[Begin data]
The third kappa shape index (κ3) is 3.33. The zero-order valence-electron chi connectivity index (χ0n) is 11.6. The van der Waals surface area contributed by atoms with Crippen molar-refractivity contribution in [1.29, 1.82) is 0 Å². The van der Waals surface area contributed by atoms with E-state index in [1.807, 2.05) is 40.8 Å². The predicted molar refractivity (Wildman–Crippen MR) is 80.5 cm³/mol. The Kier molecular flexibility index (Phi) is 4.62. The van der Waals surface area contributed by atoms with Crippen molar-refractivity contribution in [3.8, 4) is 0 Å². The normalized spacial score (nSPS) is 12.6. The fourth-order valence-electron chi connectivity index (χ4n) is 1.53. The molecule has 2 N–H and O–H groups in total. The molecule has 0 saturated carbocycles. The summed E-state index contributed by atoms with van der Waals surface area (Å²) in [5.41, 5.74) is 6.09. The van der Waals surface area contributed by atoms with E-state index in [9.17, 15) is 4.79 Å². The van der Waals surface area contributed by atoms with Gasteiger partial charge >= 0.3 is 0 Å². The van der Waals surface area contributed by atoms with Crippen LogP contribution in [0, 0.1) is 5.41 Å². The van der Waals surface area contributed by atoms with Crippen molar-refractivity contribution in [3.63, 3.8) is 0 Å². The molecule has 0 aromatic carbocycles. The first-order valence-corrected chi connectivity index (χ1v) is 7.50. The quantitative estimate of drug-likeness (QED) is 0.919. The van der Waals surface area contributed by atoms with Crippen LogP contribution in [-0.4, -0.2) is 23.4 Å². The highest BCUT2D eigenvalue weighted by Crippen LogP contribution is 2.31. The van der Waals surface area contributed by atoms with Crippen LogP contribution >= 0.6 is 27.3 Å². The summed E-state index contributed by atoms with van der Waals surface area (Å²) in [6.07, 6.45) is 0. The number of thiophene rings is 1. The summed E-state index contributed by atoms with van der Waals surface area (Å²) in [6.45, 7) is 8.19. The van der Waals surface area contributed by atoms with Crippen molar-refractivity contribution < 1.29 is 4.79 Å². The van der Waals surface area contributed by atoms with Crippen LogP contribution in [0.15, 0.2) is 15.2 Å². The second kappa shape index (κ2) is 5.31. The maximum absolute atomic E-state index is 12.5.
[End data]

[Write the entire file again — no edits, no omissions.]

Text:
The third kappa shape index (κ3) is 3.33. The zero-order valence-electron chi connectivity index (χ0n) is 11.6. The van der Waals surface area contributed by atoms with Crippen molar-refractivity contribution in [1.29, 1.82) is 0 Å². The van der Waals surface area contributed by atoms with E-state index in [1.807, 2.05) is 40.8 Å². The predicted molar refractivity (Wildman–Crippen MR) is 80.5 cm³/mol. The Kier molecular flexibility index (Phi) is 4.62. The van der Waals surface area contributed by atoms with Crippen molar-refractivity contribution in [3.8, 4) is 0 Å². The normalized spacial score (nSPS) is 12.6. The fourth-order valence-electron chi connectivity index (χ4n) is 1.53. The molecule has 2 N–H and O–H groups in total. The molecule has 0 saturated carbocycles. The summed E-state index contributed by atoms with van der Waals surface area (Å²) in [5.41, 5.74) is 6.09. The van der Waals surface area contributed by atoms with E-state index in [9.17, 15) is 4.79 Å². The van der Waals surface area contributed by atoms with Gasteiger partial charge >= 0.3 is 0 Å². The van der Waals surface area contributed by atoms with Crippen LogP contribution in [0, 0.1) is 5.41 Å². The van der Waals surface area contributed by atoms with Crippen molar-refractivity contribution in [3.63, 3.8) is 0 Å². The molecule has 0 aromatic carbocycles. The first-order valence-corrected chi connectivity index (χ1v) is 7.50. The quantitative estimate of drug-likeness (QED) is 0.919. The van der Waals surface area contributed by atoms with Crippen LogP contribution in [-0.4, -0.2) is 23.4 Å². The highest BCUT2D eigenvalue weighted by Crippen LogP contribution is 2.31. The van der Waals surface area contributed by atoms with Crippen LogP contribution >= 0.6 is 27.3 Å². The summed E-state index contributed by atoms with van der Waals surface area (Å²) in [6.07, 6.45) is 0. The number of thiophene rings is 1. The summed E-state index contributed by atoms with van der Waals surface area (Å²) in [6.45, 7) is 8.19. The van der Waals surface area contributed by atoms with Crippen molar-refractivity contribution < 1.29 is 4.79 Å². The van der Waals surface area contributed by atoms with Crippen LogP contribution in [0.15, 0.2) is 15.2 Å². The second kappa shape index (κ2) is 5.31. The maximum absolute atomic E-state index is 12.5.